I’m learning that “what I want to be when I grow up” isn’t a fair question, because the what is constantly changing, evolving, adapting.

July 24, 2009 Posted by | Eating Disorders, heart, identity | , , , , , , , , , | 2 Comments

Human

Recovery involves a lot of change, which is only one of the reasons why it is probably the most terrifying decision someone with an eating disorder will ever make in his or her life.  There are the obvious changes of behavior, and other people need may need to change and adapt to adjust to your new, stronger self, and your environment may need to change.  There are also these smaller, somewhat-less noticeable changes that have to happen if you’re to succeed in Life on the Other Side.  

One of these changes was made evident to me during my recent and ongoing recovery from cardiac surgery.  Without betraying details, I’ve felt sort of let down by a couple of people.  

Pre-recovery, here are some potential reactions to this situation:

A)  Blame myself 100%.  Obviously, I am too needy and should do this on my own.  

B) Blame them 100%.  If they were real friends, they would have reacted to this situation exactly how I wanted.  

A would have resulted in self-guilt and self-blame, both of which I excelled at.  B would have most likely resulted in me isolating myself not only from the friends in question, but from other friends as well.  

A and B are the black and white extremes of interpersonal relationships I often fell into while I was sick.  People were either good or bad.  I could not handle someone who had both characteristics.  Basically, I could not tolerate anyone who was human.  Also, both A and B gave me the blessed option of not feeling the situation.  Cognitively compartmentalize into “Your fault” or “My fault.”  (Let’s face it.  Guilt and shame are part and parcel of the eating disorder and were rather constant, regardless of the situation.)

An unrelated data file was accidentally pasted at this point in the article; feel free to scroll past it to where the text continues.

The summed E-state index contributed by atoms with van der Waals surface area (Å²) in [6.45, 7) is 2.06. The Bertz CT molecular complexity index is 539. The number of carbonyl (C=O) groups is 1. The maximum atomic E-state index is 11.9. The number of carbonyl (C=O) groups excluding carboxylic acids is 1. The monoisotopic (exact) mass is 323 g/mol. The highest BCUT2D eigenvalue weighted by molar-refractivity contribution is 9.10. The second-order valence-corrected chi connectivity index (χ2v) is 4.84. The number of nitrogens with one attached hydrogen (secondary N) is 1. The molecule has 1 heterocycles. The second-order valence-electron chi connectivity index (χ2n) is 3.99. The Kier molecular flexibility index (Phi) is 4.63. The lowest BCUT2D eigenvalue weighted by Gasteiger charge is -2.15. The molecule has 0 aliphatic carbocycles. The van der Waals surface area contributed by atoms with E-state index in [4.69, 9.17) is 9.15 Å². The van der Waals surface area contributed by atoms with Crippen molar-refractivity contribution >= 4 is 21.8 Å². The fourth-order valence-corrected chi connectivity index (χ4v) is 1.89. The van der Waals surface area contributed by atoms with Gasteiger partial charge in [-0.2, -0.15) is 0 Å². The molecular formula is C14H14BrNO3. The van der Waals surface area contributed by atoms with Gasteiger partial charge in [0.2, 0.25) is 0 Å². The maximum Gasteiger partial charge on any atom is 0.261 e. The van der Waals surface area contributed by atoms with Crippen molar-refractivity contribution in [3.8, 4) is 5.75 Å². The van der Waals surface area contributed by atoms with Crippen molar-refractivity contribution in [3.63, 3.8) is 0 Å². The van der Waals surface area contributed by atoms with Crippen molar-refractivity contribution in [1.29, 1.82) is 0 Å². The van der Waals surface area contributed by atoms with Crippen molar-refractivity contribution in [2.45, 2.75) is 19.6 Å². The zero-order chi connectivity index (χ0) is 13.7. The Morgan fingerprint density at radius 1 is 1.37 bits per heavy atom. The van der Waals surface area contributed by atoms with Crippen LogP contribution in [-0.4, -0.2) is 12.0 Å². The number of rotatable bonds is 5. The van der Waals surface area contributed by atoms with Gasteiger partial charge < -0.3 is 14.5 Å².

Here’s what recovery can offers me: the ability to feel disappointment and sadness and acknowledge that I have the right to feel that way.  But I don’t have to let go of these friendships as a result.  My faith in these friends, my closeness, is not affected.  I’m able to give them the quality of human.  

I can exist in that beautiful grey area I tried so long to avoid.

July 22, 2009 Posted by | Communication, Eating Disorders, heart | , , , , , , , , , , , | 2 Comments

“It Never Goes Away”

As I said in a previous post, what is my recovery may not be your recovery.  One of the comments on my last post referred to how the problems with body image and not knowing your size and the discomfort with shopping–“it never goes away.”  This entry not meant to criticize the commenter; it’s just being used as a jumping off point. 

“It never goes away.”  I refuse to believe this.  It’s just simply not good enough for me.  I refuse to live a compromised life, and anxiety while going shopping, or any degree of body dissatisfaction, it’s just not good enough.  And I don’t believe these things will always be here.  Yes, I am recovered.  But I am still in therapy.  That’s because the eating disorder really is just a bunch of symptoms covering up the real problem.  And you can deal with the underlying problem until the symptoms have been taken care of.  The way I like to think about body image issues right now is comparing it to a mosquito bite.  The most noticeable problem is the bite–or the life threatening behaviors and symptoms of the eating disorder.  The itch is what remains, that annoying reminder of something that used to be there but will eventually go away as well.  The body image issues are that itch.